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Name: Mario
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Do all frequencies in the electromagnetic spectrum transmit heat, or is it just infrared light that heats the things it touches?


The electromagnetic spectrum is associated with waves that move at speed of light and have wavelengths that can be the very short gamma rays all the way through to the very long waves (longer than radio waves). Frequency and wavelength are related to each other by the following equation: frequency × wavelength = speed of light. All frequencies in the electromagnetic spectrum transmit energy at the speed of light.

The terms energy and heat are often used interchangeably and both have the same dimensions (mass × length^2 × time^-2) and use the units of joules, British Thermal Units, calories, electron volts, ergs, kilowatt hours, or similar measures). For an object to heat up, that is to gain energy that is measured as an increase in temperature, the energy source must resonate with the molecules of the material. A lot of material resonates with the frequency associated with the infrared wavelength.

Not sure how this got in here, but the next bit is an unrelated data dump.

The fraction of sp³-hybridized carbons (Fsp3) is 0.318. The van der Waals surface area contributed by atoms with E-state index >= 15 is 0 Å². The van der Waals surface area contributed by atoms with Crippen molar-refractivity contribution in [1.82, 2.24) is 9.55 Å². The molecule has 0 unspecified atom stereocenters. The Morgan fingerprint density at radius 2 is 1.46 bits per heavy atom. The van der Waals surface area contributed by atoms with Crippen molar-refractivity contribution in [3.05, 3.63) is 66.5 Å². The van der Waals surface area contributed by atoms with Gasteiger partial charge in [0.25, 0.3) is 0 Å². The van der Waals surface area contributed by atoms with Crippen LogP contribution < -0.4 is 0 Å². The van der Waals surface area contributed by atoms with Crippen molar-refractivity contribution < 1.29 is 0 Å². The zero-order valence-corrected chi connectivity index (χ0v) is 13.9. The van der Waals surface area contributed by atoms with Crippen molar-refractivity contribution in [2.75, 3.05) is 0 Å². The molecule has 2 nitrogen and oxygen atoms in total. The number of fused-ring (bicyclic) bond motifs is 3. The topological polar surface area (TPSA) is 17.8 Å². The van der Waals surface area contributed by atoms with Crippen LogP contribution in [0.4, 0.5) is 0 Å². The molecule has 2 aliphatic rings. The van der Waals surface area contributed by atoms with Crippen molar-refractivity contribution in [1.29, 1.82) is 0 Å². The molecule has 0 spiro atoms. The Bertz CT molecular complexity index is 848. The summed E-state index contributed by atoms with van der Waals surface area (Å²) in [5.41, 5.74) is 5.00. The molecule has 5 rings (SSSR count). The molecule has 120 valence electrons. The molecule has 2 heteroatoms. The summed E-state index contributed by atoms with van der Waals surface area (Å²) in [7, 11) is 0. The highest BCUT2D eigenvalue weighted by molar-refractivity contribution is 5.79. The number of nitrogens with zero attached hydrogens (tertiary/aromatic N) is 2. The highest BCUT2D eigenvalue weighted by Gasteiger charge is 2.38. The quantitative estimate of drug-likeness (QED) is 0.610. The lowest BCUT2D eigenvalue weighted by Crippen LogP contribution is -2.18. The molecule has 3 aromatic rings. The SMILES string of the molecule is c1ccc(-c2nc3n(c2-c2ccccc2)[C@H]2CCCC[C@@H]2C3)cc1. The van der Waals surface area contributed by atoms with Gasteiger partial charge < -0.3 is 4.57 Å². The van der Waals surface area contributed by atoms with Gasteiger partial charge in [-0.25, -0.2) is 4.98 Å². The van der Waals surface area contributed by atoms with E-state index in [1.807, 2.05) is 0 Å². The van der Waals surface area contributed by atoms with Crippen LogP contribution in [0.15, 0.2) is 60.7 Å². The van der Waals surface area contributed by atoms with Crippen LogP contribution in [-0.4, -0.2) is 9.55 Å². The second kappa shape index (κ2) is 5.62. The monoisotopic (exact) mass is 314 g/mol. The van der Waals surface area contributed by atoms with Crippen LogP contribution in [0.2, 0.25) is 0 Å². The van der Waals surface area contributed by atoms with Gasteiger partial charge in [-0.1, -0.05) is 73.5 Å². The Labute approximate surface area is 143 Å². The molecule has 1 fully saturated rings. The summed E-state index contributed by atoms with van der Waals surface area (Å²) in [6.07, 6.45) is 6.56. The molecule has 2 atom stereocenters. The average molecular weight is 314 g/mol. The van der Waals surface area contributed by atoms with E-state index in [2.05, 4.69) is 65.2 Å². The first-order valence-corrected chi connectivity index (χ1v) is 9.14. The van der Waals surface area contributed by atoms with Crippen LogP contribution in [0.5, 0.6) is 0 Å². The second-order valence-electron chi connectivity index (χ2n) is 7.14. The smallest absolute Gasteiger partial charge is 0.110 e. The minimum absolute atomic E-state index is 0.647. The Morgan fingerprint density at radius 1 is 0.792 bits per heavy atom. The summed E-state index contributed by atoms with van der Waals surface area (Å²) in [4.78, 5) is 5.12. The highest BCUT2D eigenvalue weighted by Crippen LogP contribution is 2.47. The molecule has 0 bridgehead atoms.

Microwave ovens, however, operate at a frequency around 2450 MHz which is associated with a frequency slightly lower (that is, a longer wavelength) than what is commonly referred to as the infrared spectrum of wavelengths. The wavelength of a microwave oven resonates with the water molecule and thus makes the water molecule vibrate more quickly and the temperature rises. Hot materials will radiate energy in the infrared spectrum, yet they may be heated by wavelengths that are not in the infrared spectrum. There are other ways to heat matter that are not associated with resonant frequencies... can you think of one?

Leslie Kanat

The energy of a photon, E = h x f, where E is the energy, h = Planck's constant = 6.6 * 10^-34 and f = frequency of the electromagnetic photon. So all photons have energy -- that is the simple part. How a photon interacts with some matter it may encounter is more complicated. It can be reflected, absorbed, transmitted (i.e. the target is transparent). The photon can lower its frequency, becoming several photons of lower frequency, i.e. energy. The photon can interact in other ways (e.g. absorbed), and a lot of other processes can be initiated by this absorption, not just heating. To get directly to your question all frequencies of electromagnetic radiation, given the proper set up, can generate heat, not just infrared, but the various possible interactions may not be simple and direct.

Vince Calder

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